3. Feedback - The use of critical incidents may be more useful in providing feedback to the people being appraisal.

4. Independent dimensions - Systematically clustering the critical incidents into 5 to 6 performance dimensions helps in making the dimensions more independent of one another.

Traditional Methods of Performance Appraisal

Straight Ranking Method:

The oldest and simplest method of performance appraisal yield a ranking or ordering from best to worst of all individuals comprising the group. The rater simply picks out the individual he considers best, the one he considers nest best, etc. and ranks them in order on the basis of their work. The ranking method usually takes into account rating by more than a single rater. The ranks assigned by raters are then averaged and each member in the group is determined.

This method has two advantages that the simplicity and naturalness. There are two disadvantages-first of all the task of ranking a group of individuals becomes difficult when there are over twenty or thirty cases. Secondly, the magnitude of the difference in ability between ranks in not equal at different positions.

Paired Comparison Technique:

Although ranking method required some comparisons among individuals to be rated, there is not system in it. This is achieved well by a paired comparison technique in which each employee is compared every trait with all the other persons in pairs one at a time. With this technique, Judgement is easier and simpler than with the ordinary ranking method. The number of times each individual is compared with another is tallied on a piece of paper. These numbers yield the rank order of the entire group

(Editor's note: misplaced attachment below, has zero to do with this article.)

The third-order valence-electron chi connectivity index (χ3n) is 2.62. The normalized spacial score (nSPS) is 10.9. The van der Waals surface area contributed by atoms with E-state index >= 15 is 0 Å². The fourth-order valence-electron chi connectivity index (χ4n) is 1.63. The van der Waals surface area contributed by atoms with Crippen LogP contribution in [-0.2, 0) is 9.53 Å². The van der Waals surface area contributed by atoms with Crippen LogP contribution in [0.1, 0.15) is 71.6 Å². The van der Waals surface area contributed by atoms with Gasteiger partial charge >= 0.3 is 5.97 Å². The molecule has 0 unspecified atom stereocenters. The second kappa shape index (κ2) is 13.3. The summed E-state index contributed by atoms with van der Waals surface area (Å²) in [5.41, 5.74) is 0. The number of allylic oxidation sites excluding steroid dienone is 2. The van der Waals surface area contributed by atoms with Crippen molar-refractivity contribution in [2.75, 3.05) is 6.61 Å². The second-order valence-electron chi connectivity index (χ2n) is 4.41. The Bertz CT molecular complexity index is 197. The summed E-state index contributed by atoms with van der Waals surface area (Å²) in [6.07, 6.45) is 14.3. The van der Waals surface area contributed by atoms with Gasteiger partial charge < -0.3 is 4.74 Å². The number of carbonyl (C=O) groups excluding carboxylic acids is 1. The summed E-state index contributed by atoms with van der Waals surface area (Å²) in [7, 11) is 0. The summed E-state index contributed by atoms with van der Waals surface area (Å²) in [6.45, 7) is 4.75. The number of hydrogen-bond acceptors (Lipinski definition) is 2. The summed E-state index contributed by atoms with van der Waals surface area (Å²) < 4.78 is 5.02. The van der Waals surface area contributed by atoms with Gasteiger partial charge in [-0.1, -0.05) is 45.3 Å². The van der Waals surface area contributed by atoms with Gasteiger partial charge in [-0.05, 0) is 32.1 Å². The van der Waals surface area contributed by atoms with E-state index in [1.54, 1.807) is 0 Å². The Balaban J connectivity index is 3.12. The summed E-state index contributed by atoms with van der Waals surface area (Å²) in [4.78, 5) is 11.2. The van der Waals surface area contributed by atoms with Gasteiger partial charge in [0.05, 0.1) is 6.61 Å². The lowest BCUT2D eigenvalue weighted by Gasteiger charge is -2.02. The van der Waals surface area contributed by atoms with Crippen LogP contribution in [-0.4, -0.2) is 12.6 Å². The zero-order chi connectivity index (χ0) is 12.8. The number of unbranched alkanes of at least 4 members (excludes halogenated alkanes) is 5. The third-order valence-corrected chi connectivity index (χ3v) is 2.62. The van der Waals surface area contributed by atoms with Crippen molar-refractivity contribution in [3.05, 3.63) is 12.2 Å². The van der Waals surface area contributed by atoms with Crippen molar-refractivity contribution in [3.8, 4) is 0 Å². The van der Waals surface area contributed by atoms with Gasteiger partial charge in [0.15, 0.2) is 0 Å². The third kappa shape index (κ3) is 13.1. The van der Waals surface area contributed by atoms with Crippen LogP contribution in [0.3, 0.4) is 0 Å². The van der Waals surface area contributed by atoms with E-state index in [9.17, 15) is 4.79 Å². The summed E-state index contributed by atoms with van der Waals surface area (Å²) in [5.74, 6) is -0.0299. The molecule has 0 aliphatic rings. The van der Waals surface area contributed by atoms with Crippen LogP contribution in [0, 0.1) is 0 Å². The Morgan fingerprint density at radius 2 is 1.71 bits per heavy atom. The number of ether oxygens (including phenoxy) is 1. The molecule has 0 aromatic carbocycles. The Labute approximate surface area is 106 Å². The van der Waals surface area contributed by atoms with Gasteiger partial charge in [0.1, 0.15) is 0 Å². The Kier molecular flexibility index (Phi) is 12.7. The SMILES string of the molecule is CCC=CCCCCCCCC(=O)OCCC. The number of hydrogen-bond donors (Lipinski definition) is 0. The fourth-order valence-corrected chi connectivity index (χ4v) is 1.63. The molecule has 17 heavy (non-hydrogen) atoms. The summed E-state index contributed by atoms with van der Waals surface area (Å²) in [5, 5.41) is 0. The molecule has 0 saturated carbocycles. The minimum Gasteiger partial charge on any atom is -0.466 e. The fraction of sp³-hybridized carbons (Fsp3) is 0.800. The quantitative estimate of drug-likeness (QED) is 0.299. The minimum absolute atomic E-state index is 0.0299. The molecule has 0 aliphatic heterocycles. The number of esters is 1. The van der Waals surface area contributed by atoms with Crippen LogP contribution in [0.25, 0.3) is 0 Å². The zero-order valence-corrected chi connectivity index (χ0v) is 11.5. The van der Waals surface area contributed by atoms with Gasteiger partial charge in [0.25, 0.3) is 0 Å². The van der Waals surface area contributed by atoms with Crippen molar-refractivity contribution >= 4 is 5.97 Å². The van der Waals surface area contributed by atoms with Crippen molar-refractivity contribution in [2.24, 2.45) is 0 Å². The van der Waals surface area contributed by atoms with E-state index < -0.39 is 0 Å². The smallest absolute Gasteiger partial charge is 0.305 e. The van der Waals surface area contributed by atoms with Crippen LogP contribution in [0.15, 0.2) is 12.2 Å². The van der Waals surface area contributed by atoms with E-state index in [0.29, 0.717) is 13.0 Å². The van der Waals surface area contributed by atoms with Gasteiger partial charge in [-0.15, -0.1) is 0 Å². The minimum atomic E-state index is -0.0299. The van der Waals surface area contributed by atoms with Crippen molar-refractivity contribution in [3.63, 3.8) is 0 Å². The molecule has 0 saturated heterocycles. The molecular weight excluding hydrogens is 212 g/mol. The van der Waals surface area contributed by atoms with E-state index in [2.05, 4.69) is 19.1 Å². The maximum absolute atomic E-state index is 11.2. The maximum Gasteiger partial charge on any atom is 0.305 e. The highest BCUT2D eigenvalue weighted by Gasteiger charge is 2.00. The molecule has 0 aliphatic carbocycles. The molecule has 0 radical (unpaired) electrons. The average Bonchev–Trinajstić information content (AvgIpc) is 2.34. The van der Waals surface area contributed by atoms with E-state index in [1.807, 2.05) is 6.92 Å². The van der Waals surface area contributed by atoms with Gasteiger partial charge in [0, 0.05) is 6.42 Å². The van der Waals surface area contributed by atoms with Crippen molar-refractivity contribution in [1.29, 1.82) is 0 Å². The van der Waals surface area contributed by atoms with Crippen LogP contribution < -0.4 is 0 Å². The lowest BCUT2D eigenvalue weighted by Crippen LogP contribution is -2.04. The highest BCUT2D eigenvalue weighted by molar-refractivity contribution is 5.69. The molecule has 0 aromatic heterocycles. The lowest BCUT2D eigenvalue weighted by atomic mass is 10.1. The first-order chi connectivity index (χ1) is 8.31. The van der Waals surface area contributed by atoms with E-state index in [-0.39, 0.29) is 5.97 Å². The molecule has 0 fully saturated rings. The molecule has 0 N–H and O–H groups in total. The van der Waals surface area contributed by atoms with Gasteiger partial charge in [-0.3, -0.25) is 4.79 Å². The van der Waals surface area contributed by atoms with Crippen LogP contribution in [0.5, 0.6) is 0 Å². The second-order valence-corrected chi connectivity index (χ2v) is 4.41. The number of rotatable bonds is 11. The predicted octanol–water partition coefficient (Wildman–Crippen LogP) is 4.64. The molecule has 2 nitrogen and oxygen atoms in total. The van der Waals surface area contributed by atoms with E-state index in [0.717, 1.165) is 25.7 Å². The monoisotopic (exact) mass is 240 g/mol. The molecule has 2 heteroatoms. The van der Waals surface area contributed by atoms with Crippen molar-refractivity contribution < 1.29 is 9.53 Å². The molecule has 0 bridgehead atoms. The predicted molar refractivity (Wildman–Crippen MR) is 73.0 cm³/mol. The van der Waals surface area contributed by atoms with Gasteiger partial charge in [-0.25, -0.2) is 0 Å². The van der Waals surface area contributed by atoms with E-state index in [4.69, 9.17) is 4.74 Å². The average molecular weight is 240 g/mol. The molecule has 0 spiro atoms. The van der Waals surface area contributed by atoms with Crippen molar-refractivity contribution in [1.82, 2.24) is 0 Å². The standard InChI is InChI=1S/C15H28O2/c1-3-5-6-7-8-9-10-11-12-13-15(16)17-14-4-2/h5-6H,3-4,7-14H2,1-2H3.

The result of these comparisons is tabulated and a rank is assigned to each individual.

This method is not suitable when a group is large because, in that case, the number of judgements becomes excessively large.

Man-to-Man Comparison Method:

This technique was used by the USA army during First World War. By this method certain factors are selected for the purpose of analysis (such as leadership, dependability, and initiative), and a scale is designed by the rater for each factor. A scale of man is also created for each selected factor. The each man to be rated is compared with the man in the scale, and certain scores for each factor are awarded to him. In other words, instead of comparing a "whole man" to a whole man, personnel are compared to the key man in respect of one factor at a time. This method is used in job evaluation, and is known as factors comparison method. In performance appraisal, It is not of much use-because the designing of scales is a complicated task.

Grading Method:

Under this system, the rater considers certain features and marks them accordingly to a scale. Certain categories of worth are first established and carefully designed. The selected features may be analytical ability, Co-operative-ness, dependability self expression, job knowledge, Judgement, Leadership and organizing ability etc. They may be : (A) outstanding, (B) Very Good, (C) Good, (D) Fair or Average, (E) Poor : - E (or E-) very poor or hopeless.